Good point. And I think what is more important than the lap time that could be "gained" from a seamless gearbox would be the ability to pass the Hondas on conrner exits and straights and not just on the brakes as is the case 90% of the time at present. Basically nulifying the Honda advantage that we saw cause problems for Crutchlow at Qatar.

In terms of real time the seamless shift saves over a lap the difference is very very small. IMO the benefits are more relevant during the race, where the seamless shift just makes it easier to ride at the limit. A track instructor I had once said if you break up the total concentration a rider has to use into 10 tickets, where he spends 2 tickets on his line and reference points, 3 on body position/bike control, 3 on throttle, brakes, shift and a couple on race raft, then if the seamless shift means he can spend half a ticket less concentrating on shifting that means he can use that elsewhere which can help when you are riding on the very limit for 40-45 minutes. To me that's an area Yamaha riders have had an edge over the rest even without the seamless shift with the M1s sweet engine, electronics and chassis making life easier for the Yam riders during the race, equating to less mistakes, higher consistency and possibly a little less fatigue for the end of the race. Where over a single lap on soft rubber the Honda may have a slight edge at some tracks, over race distance the Yam is superior, as it's domination of the last decades titles will attest. As others have said, give Jorge a seamless shift as well and the Yamaha may well be unbeatable!

"Where over a single lap on soft rubber the Honda may have a slight edge at some tracks, over race distance the Yam is superior, as it's domination of the last decades titles will attest."

I suggest that you should check your statistics.

Since Yamaha introduced the long stroke inline 4 engine they've won 6 of the last 8 titles, with Ducati and Honda taking just one each. I call that domination.

You are wrong! You wrote: "over race distance the Yam is superior, as it's domination of the last decades titles will attest.", and what you wrote is simply not true, "decades" - what decades? - check you're stats again! There is no decade in WGP racing in which Yamaha is better than Honda! I don't count '70 because Honda didn't compete in that decade.

Then you wrote: "Since Yamaha introduced the long stroke inline 4 engine they've won 6 of the last 8 titles, with Ducati and Honda taking just one each. I call that domination." Wrong again, check you're stats!!! You have surely meant on rider titles and not manufacturer titles, well, as you know - rider title goes to rider and manufacturer title goes to manufacturer. They shouldn't be confused. For example, Valentino Rossi has won rider title in 2004, but Honda has won manufacturer title in that year.

Here is the stats from 2000 to 2011:

Season Category Constructor
2011 MotoGP Honda
2010 MotoGP Yamaha
2009 MotoGP Yamaha
2008 MotoGP Yamaha
2007 MotoGP Ducati
2006 MotoGP Honda
2005 MotoGP Yamaha
2004 MotoGP Honda
2003 MotoGP Honda
2002 MotoGP Honda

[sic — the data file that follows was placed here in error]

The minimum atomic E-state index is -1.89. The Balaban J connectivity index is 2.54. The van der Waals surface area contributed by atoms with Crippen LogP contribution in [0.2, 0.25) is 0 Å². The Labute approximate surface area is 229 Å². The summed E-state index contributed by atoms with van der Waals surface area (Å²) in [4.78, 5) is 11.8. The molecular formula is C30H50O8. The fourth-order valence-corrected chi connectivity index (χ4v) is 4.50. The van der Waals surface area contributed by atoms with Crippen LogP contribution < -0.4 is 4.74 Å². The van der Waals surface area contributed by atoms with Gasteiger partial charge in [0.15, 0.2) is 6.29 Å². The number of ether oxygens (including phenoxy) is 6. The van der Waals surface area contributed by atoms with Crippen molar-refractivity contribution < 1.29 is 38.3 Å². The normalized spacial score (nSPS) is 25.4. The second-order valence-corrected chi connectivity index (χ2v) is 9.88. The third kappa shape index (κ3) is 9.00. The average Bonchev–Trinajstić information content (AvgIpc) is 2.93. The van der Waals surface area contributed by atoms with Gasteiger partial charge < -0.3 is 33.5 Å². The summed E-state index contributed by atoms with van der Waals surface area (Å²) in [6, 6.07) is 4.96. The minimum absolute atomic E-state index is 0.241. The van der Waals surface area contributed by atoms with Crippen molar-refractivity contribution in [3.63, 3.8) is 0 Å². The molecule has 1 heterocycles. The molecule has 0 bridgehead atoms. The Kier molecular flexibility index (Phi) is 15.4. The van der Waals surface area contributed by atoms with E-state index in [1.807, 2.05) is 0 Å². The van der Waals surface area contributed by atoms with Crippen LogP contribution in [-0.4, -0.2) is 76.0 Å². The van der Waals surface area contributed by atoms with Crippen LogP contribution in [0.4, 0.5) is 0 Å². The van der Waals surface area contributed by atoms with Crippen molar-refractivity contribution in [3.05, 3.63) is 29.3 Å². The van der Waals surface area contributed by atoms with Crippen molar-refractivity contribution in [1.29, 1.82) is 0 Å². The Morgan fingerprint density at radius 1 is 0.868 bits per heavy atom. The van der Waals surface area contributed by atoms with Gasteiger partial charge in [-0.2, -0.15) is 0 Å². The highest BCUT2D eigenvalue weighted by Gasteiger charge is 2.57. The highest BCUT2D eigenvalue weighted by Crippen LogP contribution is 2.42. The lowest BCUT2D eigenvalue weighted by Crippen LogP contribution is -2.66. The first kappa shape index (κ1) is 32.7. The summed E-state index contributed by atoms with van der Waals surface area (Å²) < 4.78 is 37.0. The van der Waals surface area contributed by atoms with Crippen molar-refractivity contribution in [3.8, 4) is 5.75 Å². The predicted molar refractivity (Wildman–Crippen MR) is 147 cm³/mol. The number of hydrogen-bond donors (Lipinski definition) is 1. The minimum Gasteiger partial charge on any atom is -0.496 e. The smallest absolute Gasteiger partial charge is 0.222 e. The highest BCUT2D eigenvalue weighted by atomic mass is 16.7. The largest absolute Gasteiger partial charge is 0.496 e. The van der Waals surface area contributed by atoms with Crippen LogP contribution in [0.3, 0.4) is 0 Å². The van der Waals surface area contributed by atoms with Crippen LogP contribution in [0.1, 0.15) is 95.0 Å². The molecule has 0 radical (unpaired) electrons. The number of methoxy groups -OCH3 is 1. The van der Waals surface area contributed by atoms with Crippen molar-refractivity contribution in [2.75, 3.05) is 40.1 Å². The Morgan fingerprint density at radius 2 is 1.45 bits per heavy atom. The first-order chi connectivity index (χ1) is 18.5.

2001 500cc Honda
2000 500cc Yamaha

For more info please check this link below!

But I did forget Hayden's title in 06. That makes it 6 of the past 9 titles for Yamaha since they introduced the long stroke engine, with Honda nabbing 2 and Ducati just 1.. Over the full decade since 2003 It's Yamaha 6, Honda 3, Ducati 1, so Yamaha still have twice as many titles as Honda. Whether that fits your definition of Domination or not thats a very convincing lead to Yamaha.

P.S. Suzuki won the 2000 title too. Might want to check your own link there bro!

No, you're not right, the Yamaha didn't won the titles in 2004 and in 2012, it was Honda, in both year. Over the full decade starting from 2003 to 2012, the manufacturer (or constructor) champioship score is; Honda 5, Yamaha 4, and Ducati 1.

Here is the stats from 2003 to 2012:

Season Category Constructor
2012 MotoGP Honda
2011 MotoGP Honda
2010 MotoGP Yamaha
2009 MotoGP Yamaha
2008 MotoGP Yamaha
2007 MotoGP Ducati
2006 MotoGP Honda
2005 MotoGP Yamaha
2004 MotoGP Honda
2003 MotoGP Honda

You don't seem to understand. No matter, I will write again. Look, the rider title goes only to rider as his personal achievement - not as manufacturers, and munufacturer (or constructor) title goes only to manufacturer as his. It seems that you're mixing this two things.

Here is the clarification:

The Riders' World Championship is awarded to the most successful rider over a season, as determined by a points system based on Grand Prix results.

The Constructors' World Championship is awarded to the most successful constructor over a season, as determined by a points system based on Grand Prix results. Only the highest-scoring rider in each race for each constructor contributing points towards the Championship. The winner of the constructor's world championship is not necessarily the bike used by the riders' world champion. For example: In 2004, Valentino Rossi who rode a Yamaha bike won the riders' world championship, but in the constructors' standings, Honda have higher points than Yamaha, therefore Honda won constructor's world championship.